In other words, the capacity factor is the energy the machine produces during the year, compared with the energy it could have produced if it ran full-tilt, full-time. Alternatively, one can think of it as the average power produced compared to the nameplate power.
Wind turbines have improved considerably since the 1970s, not so much in efficiency but in both power output (typically 100 kw in the 70s to 2,000 mw presently) and mechanical reliability. The capacity factor has “improved” from about 22 percent to about 35 percent, but because of something no more profound than a changed philosophy of design.
There is a simple way to make a wind machine with any desired capacity factor. To get zero percent, attach a child’s pinwheel to a 1 mw generator. The average power would be zero watts. Divide that by 1 megawatt and you get zero.
To make a wind machine with a capacity factor approaching 100 percent is just as easy: Attach a 100-meter-diameter rotor to a 1 watt generator. A device that big should almost always be able to produce one watt, so the CF would be near 100 percent.
Both of these devices would be worthless, of course.
In other words, one can design a system to have any given capacity factor by establishing the ratio of generator capacity to blade diameter. These days, wind systems are designed to have capacity factors of about 35 percent.
With no change to the rotor blades, one could replace the generators on the 1970s-style wind machines still in operation with generators of lower nameplate capacity, and immediately improve the capacity factor. Big deal.
By comparison, the three-year capacity factors averaged over the nation’s 104 nuclear reactors exceed 90 percent.
The power from wind obviously depends on location, because some places have stronger or more persistent winds than others. But there is a limit to how much power you can get from a certain amount of land.
The job of a wind turbine is to extract the energy—the kinetic energy—from the wind. Of course, it can’t extract all of the energy, because the air stream would stop and no more moving air could get to the wind turbine. The wind turbine slows the air considerably and spreads it out, leaving a low-velocity wake behind the wind turbine. Thus it would be folly to place one wind turbine close behind another.
Furthermore, there is always some turbulence associated with wind turbines. Just as it is unwise (read: fatal) for one jumbo jet to fly too close behind another, the turbulent wake of one wind turbine can damage a nearby turbine.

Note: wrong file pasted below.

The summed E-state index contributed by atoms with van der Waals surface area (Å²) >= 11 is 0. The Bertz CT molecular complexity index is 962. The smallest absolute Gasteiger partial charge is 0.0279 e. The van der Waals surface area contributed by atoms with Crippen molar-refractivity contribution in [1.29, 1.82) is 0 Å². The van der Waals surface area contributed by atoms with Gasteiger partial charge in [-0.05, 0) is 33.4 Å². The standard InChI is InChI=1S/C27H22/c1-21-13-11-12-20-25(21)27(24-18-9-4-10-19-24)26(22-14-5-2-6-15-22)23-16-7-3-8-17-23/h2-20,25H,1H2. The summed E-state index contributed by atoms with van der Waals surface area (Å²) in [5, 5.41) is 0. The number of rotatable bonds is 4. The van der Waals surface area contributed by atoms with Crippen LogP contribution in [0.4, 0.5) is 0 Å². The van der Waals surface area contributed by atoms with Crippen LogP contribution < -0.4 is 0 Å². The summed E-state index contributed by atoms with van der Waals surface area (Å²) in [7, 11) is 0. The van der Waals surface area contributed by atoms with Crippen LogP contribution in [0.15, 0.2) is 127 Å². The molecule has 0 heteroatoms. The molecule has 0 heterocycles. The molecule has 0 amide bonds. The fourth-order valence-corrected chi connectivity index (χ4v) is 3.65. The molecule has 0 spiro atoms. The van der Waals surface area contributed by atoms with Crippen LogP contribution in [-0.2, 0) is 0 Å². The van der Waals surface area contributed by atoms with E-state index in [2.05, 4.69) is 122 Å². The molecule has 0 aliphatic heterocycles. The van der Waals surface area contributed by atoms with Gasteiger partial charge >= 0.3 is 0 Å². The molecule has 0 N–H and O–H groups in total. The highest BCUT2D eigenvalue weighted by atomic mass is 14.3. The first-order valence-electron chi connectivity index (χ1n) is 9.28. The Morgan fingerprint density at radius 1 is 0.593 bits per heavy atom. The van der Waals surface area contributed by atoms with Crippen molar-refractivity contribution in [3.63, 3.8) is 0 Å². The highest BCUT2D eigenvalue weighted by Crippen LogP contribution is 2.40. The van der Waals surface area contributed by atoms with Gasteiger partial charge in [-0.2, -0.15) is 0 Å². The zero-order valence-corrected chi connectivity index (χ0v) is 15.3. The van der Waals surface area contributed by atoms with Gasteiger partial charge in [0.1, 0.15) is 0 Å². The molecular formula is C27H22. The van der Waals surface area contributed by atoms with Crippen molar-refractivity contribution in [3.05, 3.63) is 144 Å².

Accordingly, there are rules of thumb for placing wind turbines. Basically, it amounts to placing them roughly 10 diameters apart in each direction.
Now let’s look at the effect of diameter on power. The intercepted power is proportional to the cross-sectional area of the circle traced out. If we double the diameter, we quadruple the power.
But if we double the diameter of the wind turbines, we must also double the spacing between wind turbines in both directions, placing them on four times the land area.
So there’s an important fact. If we quadruple the power and quadruple the land area, then the power per unit of land area remains the same. It simply remains to look at real data from real wind farms to see what the universal power per unit area is.
It is not always easy to find good data about wind farms. Most often missing is the land area occupied. A survey of many sites showed the best sites produce a year-round average power of about 12.5 kw/hectare (5 kw/acre).
Pickens cites a report from the Energy Efficiency and Renewable Energy (EERE) division of the U.S. Department of Energy about the future of wind, which—with irrational exuberance—claims wind will contribute 20 percent of our electrical energy by 2030.
By my calculations, it would require about 105,000 square km (38,000 square miles) to generate 20 percent of the expected 5.8 billion mwh U.S. electricity output in 2030. EERE gives a more optimistic figure of 50,000 square km (18,000 square miles), but with no justification whatsoever.
Howard C. Hayden ([email protected]) is professor emeritus of physics at the University of Connecticut and adjunct professor at Colorado State University at Pueblo. He writes a monthly energy newsletter available for $35 annual subscription at The Energy Advocate, PO Box 7595, Pueblo West CO 81007.